As far as ______ is concerned, you are completely in the wrong by sneaking around behind your parents' backs. They are still your authority, particularly if you are still living at home. As I read the Scriptures, a daughter is under the authority of her dad until he gives that authority away to her husband at the marriage ceremony. Thus, you should listen to what he says. I don't know why he says "No" to your dates with ________. Maybe he has a good reason. Apparently he wants you to spend time with _________, but only at your house. There may be two reasons for this. First, he may want to see you practice courtship rather than dating. There are many different views as to how this should be accomplished, but the bottom line is that couples are never alone with each other, and the parents are very heavily involved. Second, he knows from experience what can happen in a church setting when you are alone with someone of the opposite sex, doesn't he? He had an affair with a woman from the church. Perhaps he is trying to protect you from ruining your life like he did his. Again, he isn't keeping you from _______ - he is only keeping you and ______ from being alone. That is not necessarily a bad thing.
The fact that you have chosen to rebel against your parents and disobey them is troubling. You defend your actions by blaming them for their "lack of love", but that is no defense. I am to obey God and the authority He places over me regardless of the problems that the authority might have. Just because your parents may not be right with God doesn't meant that you can rebel against them. The fact that you are so bold in your rebellion as to say that you don't care makes me question whether you are walking with the Lord yourself. Perhaps you need to do some soul-searching, and you may need to repent yourself, both to God and your parents.
As long as we are on the subject, does ______ know that you are sneaking out in rebellion against your parents? If he does, and particularly if he is encouraging it, that presents another problem. I Corinthians 13:6 states that true love "Rejoiceth not in iniquity, but rejoiceth in the truth." If he really loves you, he won't be happy with the fact that you are sinning against your parents, and he certainly won't encourage you in your rebellion. He will want you to have an honest relationship with them. Speaking of love, do you love your dad? Again look at I Corinthians 13:5,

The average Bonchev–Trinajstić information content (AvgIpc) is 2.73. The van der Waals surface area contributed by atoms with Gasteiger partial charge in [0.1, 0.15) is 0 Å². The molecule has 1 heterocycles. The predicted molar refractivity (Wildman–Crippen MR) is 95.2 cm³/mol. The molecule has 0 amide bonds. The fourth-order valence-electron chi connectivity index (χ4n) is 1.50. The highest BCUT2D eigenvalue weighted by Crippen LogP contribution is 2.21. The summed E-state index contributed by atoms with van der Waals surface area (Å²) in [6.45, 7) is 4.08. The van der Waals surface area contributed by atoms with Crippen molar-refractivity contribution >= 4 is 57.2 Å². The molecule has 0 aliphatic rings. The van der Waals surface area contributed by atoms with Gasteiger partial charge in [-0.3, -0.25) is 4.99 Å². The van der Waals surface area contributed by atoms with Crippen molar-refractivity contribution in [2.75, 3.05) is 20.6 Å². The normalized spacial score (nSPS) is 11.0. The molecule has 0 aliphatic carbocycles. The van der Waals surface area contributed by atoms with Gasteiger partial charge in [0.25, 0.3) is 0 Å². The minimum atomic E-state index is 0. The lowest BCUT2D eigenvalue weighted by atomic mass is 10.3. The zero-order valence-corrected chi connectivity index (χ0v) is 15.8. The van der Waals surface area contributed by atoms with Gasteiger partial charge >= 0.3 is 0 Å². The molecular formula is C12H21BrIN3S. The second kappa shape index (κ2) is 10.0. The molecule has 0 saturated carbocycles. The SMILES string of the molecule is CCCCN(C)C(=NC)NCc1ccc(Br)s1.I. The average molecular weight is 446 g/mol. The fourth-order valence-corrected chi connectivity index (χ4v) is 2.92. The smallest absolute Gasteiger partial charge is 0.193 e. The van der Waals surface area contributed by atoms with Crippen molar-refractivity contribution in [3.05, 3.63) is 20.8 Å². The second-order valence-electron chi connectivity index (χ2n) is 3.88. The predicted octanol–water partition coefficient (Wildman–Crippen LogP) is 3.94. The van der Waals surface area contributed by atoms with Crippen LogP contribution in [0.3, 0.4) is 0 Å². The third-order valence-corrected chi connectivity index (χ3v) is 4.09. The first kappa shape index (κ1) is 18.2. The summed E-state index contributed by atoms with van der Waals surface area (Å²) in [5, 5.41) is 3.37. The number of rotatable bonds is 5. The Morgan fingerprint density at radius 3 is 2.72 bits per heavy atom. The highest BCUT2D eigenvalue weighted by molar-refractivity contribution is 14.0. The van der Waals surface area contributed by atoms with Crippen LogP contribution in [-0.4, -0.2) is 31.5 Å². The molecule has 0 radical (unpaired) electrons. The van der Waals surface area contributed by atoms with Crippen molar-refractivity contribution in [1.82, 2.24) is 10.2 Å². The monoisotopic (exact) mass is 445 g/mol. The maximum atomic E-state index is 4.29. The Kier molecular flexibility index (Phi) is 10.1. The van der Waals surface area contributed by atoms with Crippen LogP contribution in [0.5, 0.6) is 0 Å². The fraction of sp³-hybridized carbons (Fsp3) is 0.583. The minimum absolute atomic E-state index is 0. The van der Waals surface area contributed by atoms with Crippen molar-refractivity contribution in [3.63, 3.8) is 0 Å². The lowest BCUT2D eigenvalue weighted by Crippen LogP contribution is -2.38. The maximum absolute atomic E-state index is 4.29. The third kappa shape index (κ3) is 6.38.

"Doth not behave itself unseemly, seeketh not her own, is not easily provoked."
Does that describe you? Are you behaving? No. Are you acting selfishly? Yes. Are you angry and upset with your parents? Yes. Perhaps you need to re-think some of these things. Perhaps ______ does too, for a woman who is rebellious against the authority in her parent's home will probably be rebellious against the authority in her husband's home. The problem isn't the home, the problem is the attitude of rebellion.
You are getting married soon. Assuming that nothing changes, in three months you will be in a new living arrangement with your husband, and you will not be dealing with your parents on a daily basis. Even if they were 100% in the wrong, you can handle it for three more months. However, they are not 100% in the wrong. I would advise you to be the right kind of Christian daughter for these last three months. Attempt to reconcile with your dad. Stop living in rebellion. Practice forgiveness and forbearance. Put away bitterness. Practice Biblical love. Stay away from situations which might lead you into sin. Remember, the decisions you make in the next three months will impact your marriage and the remainder of your life. They will influence your children, for the law of sowing and reaping is still in the Bible. They obviously will influence your relationship with the Lord. Make the right choice.
You mention being raised in a Baptist home and going to a Christian college. I am making the assumption that you have received Christ as your Savior at some point. Of course, if you haven't, that needs to be your first choice. Being a Baptist doesn't make you a child of God. If you are unsure of this, please write me back so that I can help you.
This letter has probably come across harsh, but since I don't know all the facts, I have to try to cover all the bases. Please give it some consideration, and may the Lord bless you as you follow Him.